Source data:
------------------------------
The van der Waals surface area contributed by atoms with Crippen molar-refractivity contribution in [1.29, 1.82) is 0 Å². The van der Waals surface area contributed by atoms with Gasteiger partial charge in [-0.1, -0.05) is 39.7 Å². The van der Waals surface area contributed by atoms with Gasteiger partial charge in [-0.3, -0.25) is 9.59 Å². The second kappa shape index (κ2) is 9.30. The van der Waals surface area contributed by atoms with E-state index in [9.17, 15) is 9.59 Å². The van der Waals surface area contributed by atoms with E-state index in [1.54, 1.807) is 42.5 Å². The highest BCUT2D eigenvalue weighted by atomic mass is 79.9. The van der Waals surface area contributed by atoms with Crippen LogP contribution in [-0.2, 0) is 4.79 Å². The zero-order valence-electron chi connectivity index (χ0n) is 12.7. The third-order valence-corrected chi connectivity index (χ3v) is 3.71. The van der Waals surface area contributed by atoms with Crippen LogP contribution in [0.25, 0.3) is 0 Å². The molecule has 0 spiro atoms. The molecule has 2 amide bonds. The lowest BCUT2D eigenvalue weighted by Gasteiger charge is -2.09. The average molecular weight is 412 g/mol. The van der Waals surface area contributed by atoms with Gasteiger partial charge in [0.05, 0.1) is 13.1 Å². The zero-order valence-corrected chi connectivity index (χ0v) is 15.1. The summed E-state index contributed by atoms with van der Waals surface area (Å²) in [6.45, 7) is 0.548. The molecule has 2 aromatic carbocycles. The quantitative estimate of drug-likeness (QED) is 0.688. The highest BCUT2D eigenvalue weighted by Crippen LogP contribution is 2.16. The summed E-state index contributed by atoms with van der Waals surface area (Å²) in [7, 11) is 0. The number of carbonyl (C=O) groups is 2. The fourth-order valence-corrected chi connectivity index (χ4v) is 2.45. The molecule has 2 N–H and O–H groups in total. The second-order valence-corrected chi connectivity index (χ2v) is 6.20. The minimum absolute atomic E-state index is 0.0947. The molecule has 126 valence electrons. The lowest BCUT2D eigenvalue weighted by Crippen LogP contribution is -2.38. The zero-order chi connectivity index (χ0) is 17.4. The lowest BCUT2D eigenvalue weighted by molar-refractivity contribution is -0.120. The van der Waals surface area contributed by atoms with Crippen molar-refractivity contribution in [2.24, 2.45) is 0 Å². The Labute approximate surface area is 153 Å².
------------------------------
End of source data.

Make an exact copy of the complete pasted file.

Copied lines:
The van der Waals surface area contributed by atoms with Crippen molar-refractivity contribution in [1.29, 1.82) is 0 Å². The van der Waals surface area contributed by atoms with Gasteiger partial charge in [-0.1, -0.05) is 39.7 Å². The van der Waals surface area contributed by atoms with Gasteiger partial charge in [-0.3, -0.25) is 9.59 Å². The second kappa shape index (κ2) is 9.30. The van der Waals surface area contributed by atoms with E-state index in [9.17, 15) is 9.59 Å². The van der Waals surface area contributed by atoms with E-state index in [1.54, 1.807) is 42.5 Å². The highest BCUT2D eigenvalue weighted by atomic mass is 79.9. The van der Waals surface area contributed by atoms with Crippen LogP contribution in [-0.2, 0) is 4.79 Å². The zero-order valence-electron chi connectivity index (χ0n) is 12.7. The third-order valence-corrected chi connectivity index (χ3v) is 3.71. The van der Waals surface area contributed by atoms with Crippen LogP contribution in [0.25, 0.3) is 0 Å². The molecule has 0 spiro atoms. The molecule has 2 amide bonds. The lowest BCUT2D eigenvalue weighted by Gasteiger charge is -2.09. The average molecular weight is 412 g/mol. The van der Waals surface area contributed by atoms with Gasteiger partial charge in [0.05, 0.1) is 13.1 Å². The zero-order valence-corrected chi connectivity index (χ0v) is 15.1. The summed E-state index contributed by atoms with van der Waals surface area (Å²) in [6.45, 7) is 0.548. The molecule has 2 aromatic carbocycles. The quantitative estimate of drug-likeness (QED) is 0.688. The highest BCUT2D eigenvalue weighted by Crippen LogP contribution is 2.16. The summed E-state index contributed by atoms with van der Waals surface area (Å²) in [7, 11) is 0. The number of carbonyl (C=O) groups is 2. The fourth-order valence-corrected chi connectivity index (χ4v) is 2.45. The molecule has 2 N–H and O–H groups in total. The second-order valence-corrected chi connectivity index (χ2v) is 6.20. The minimum absolute atomic E-state index is 0.0947. The molecule has 126 valence electrons. The lowest BCUT2D eigenvalue weighted by Crippen LogP contribution is -2.38. The zero-order chi connectivity index (χ0) is 17.4. The lowest BCUT2D eigenvalue weighted by molar-refractivity contribution is -0.120. The van der Waals surface area contributed by atoms with Crippen molar-refractivity contribution in [2.24, 2.45) is 0 Å². The Labute approximate surface area is 153 Å².